Michael Banton’s text belongs to the long tradition of European social sciences which rejects the conceptual use of the lerm ‘race’ in sociological analyses. His work is also linked to the school—this time a minority—that uses individualist and logico-analytic methodologies, largey shunning historical, structuralist or holistic analyses. The real novelty of his approach, though, resides in bringing the natural concept of ‘colour’ to the centre of sociological analyses of the kinds of social differentiation and hierarchization that arise from the encounters between distinct peoples and cultures.

However my comments in this short text will not address any of these aspects head on. Instead I shall concentrate on clarifying what seems to me to be the weak point of the empirical example used by Banton in his argument, namely, the Brazilian system of racial classification, which, according to the author, is based not on race but on colour, by which he means skin colour or tone.

To allow the reader to follow my comments, it is worth briefly recalling what we know about the Brazilian system of racial classification, a topic systematically studied by sociologists and anthropologists between the 1940s and 1970s (Frazier 1944; Pierson 1945; Hutchinson 1952; Wagley 1952; Zimmerman 1952; Azevedo 1953: Fernandes 1955; Bastide and Berghe 1957; Harris and Kottak 1963; Harris 1970; Sanjek 1971; Nogueira 1985), with the aim of deciphering its classifieatory principles. From 1872 onwards the Brazilian census classified the ‘colours’ of Brazilians on the basis of the theory that mestiços ‘revert’ or ‘regress’ to one of the ‘pure races’ involved in the mixture an ideology that shaped both common-sense and academic knowledge at the end of the nineteenth century. The 1872 census, for example, created four ‘colour groups’: white, caboclo, black and brown (branco, caboclo (mixed…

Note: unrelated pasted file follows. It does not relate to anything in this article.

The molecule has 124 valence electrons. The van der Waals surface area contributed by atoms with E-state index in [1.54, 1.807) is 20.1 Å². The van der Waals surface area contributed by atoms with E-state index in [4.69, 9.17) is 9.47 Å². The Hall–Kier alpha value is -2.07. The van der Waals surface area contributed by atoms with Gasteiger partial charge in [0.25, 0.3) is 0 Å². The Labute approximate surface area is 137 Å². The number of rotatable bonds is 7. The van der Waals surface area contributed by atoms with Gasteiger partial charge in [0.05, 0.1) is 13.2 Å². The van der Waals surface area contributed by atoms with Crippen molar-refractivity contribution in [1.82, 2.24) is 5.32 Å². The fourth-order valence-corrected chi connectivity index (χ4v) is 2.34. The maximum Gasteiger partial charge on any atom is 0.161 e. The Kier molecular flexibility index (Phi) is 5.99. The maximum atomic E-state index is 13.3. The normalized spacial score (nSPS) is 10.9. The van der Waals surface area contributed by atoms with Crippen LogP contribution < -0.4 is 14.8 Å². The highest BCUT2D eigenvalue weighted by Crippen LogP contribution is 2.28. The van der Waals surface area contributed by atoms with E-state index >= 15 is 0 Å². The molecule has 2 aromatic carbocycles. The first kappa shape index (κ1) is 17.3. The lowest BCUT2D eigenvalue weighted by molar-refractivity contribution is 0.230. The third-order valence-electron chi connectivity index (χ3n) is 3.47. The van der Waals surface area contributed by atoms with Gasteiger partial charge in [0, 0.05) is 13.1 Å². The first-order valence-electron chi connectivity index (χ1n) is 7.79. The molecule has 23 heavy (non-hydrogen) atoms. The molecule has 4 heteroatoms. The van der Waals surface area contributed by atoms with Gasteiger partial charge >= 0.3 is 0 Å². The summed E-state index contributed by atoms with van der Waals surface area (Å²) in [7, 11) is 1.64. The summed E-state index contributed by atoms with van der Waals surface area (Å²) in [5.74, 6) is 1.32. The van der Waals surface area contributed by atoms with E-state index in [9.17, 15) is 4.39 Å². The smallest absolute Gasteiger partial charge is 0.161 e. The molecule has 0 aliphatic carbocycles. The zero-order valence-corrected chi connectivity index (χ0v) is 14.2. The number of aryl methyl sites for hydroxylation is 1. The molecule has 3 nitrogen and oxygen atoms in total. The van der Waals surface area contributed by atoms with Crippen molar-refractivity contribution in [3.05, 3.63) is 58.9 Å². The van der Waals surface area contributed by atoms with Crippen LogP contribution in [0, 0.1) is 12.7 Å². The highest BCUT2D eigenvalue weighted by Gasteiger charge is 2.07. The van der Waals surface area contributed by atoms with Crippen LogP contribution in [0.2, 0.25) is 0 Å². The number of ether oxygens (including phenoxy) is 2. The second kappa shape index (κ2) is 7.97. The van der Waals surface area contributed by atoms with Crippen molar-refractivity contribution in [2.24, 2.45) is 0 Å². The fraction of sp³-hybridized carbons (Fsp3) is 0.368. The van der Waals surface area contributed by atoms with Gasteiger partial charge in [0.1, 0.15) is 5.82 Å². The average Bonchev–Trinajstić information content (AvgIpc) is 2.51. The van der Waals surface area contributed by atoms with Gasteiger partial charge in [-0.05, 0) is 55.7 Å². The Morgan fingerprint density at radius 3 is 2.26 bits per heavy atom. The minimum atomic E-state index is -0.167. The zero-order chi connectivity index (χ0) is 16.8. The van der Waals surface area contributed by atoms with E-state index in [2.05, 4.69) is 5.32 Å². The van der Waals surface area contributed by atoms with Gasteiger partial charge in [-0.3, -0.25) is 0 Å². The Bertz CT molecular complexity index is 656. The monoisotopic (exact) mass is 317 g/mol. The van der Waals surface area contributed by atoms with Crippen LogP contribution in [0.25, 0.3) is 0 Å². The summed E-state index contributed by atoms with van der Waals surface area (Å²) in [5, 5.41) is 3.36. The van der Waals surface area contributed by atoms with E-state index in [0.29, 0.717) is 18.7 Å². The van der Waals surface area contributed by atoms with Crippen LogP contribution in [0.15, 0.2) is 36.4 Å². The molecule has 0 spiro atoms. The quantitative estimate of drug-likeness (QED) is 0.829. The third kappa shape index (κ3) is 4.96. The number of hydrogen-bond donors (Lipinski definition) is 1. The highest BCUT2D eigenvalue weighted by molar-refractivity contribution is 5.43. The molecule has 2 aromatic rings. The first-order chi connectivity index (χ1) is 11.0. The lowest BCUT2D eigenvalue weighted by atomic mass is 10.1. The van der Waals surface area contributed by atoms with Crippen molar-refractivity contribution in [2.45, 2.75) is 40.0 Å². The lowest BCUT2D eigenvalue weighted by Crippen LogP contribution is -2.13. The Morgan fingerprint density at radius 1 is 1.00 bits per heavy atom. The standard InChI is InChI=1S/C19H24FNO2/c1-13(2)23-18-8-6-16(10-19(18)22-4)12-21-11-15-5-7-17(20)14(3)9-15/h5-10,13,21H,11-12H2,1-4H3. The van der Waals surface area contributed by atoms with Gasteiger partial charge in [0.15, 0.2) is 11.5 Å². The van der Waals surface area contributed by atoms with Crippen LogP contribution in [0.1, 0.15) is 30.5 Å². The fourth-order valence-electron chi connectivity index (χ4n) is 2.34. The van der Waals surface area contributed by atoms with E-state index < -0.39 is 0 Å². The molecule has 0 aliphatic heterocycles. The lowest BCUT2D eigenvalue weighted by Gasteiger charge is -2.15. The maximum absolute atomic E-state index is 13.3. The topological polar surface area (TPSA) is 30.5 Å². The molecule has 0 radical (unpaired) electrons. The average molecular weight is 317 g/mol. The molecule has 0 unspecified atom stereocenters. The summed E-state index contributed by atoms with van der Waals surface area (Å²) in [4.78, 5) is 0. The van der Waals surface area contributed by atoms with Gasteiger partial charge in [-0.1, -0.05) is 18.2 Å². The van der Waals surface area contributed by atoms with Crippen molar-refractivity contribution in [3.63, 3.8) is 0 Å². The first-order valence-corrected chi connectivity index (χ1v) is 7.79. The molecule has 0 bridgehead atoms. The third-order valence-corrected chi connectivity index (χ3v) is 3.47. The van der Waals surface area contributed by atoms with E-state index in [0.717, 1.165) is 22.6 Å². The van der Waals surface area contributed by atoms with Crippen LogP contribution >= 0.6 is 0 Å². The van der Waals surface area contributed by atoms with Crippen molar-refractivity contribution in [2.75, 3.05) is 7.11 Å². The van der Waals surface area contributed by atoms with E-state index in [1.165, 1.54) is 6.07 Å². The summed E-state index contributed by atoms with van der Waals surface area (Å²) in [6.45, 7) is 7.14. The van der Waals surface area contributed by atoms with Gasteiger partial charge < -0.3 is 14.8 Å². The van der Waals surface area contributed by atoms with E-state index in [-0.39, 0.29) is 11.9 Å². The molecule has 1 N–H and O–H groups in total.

Read or purchase the article here.

Tags: , ,

Colour and Race in Brazil: from whitening to the search for Afrodescent

Posted in Brazil, Caribbean/Latin America, Media Archive, Papers/Presentations, Social Science on 2011-09-10 22:37Z by Steven

Colour and Race in Brazil: from whitening to the search for Afrodescent

Paper presented at XVII ISA World Congress of Sociology
Gothenburg, Sweden
July 2010
21 pages

Antonio Sérgio Alfredo Guimarães, Professor of Sociology
University of São Paulo